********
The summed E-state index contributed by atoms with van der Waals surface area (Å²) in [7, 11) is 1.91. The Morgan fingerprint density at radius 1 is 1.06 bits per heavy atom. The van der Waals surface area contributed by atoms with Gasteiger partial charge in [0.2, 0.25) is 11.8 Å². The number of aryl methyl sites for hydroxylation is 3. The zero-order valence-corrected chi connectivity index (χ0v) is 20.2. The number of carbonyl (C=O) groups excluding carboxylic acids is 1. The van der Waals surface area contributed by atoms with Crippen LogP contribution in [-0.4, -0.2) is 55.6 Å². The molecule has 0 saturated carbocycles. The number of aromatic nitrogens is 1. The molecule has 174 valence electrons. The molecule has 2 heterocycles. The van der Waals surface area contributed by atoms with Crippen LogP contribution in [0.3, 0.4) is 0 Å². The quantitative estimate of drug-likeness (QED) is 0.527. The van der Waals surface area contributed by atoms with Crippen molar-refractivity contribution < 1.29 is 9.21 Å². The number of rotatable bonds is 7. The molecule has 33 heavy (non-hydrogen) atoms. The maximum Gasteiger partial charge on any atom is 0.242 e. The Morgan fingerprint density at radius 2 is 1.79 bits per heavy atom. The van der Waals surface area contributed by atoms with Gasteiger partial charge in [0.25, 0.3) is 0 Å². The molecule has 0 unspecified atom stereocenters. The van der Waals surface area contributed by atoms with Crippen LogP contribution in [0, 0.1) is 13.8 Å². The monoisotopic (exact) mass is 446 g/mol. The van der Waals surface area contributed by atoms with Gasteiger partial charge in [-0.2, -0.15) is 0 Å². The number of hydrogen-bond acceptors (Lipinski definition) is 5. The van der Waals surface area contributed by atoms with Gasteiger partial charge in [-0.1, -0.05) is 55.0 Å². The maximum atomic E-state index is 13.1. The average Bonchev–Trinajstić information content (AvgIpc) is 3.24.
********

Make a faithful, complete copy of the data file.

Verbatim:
The summed E-state index contributed by atoms with van der Waals surface area (Å²) in [7, 11) is 1.91. The Morgan fingerprint density at radius 1 is 1.06 bits per heavy atom. The van der Waals surface area contributed by atoms with Gasteiger partial charge in [0.2, 0.25) is 11.8 Å². The number of aryl methyl sites for hydroxylation is 3. The zero-order valence-corrected chi connectivity index (χ0v) is 20.2. The number of carbonyl (C=O) groups excluding carboxylic acids is 1. The van der Waals surface area contributed by atoms with Crippen LogP contribution in [-0.4, -0.2) is 55.6 Å². The molecule has 0 saturated carbocycles. The number of aromatic nitrogens is 1. The molecule has 174 valence electrons. The molecule has 2 heterocycles. The van der Waals surface area contributed by atoms with Crippen LogP contribution in [0.3, 0.4) is 0 Å². The quantitative estimate of drug-likeness (QED) is 0.527. The van der Waals surface area contributed by atoms with Crippen molar-refractivity contribution < 1.29 is 9.21 Å². The number of rotatable bonds is 7. The molecule has 33 heavy (non-hydrogen) atoms. The maximum Gasteiger partial charge on any atom is 0.242 e. The Morgan fingerprint density at radius 2 is 1.79 bits per heavy atom. The van der Waals surface area contributed by atoms with Gasteiger partial charge in [0.25, 0.3) is 0 Å². The molecule has 0 unspecified atom stereocenters. The van der Waals surface area contributed by atoms with Crippen LogP contribution in [0, 0.1) is 13.8 Å². The monoisotopic (exact) mass is 446 g/mol. The van der Waals surface area contributed by atoms with Gasteiger partial charge in [-0.2, -0.15) is 0 Å². The number of hydrogen-bond acceptors (Lipinski definition) is 5. The van der Waals surface area contributed by atoms with Gasteiger partial charge in [-0.1, -0.05) is 55.0 Å². The maximum atomic E-state index is 13.1. The average Bonchev–Trinajstić information content (AvgIpc) is 3.24.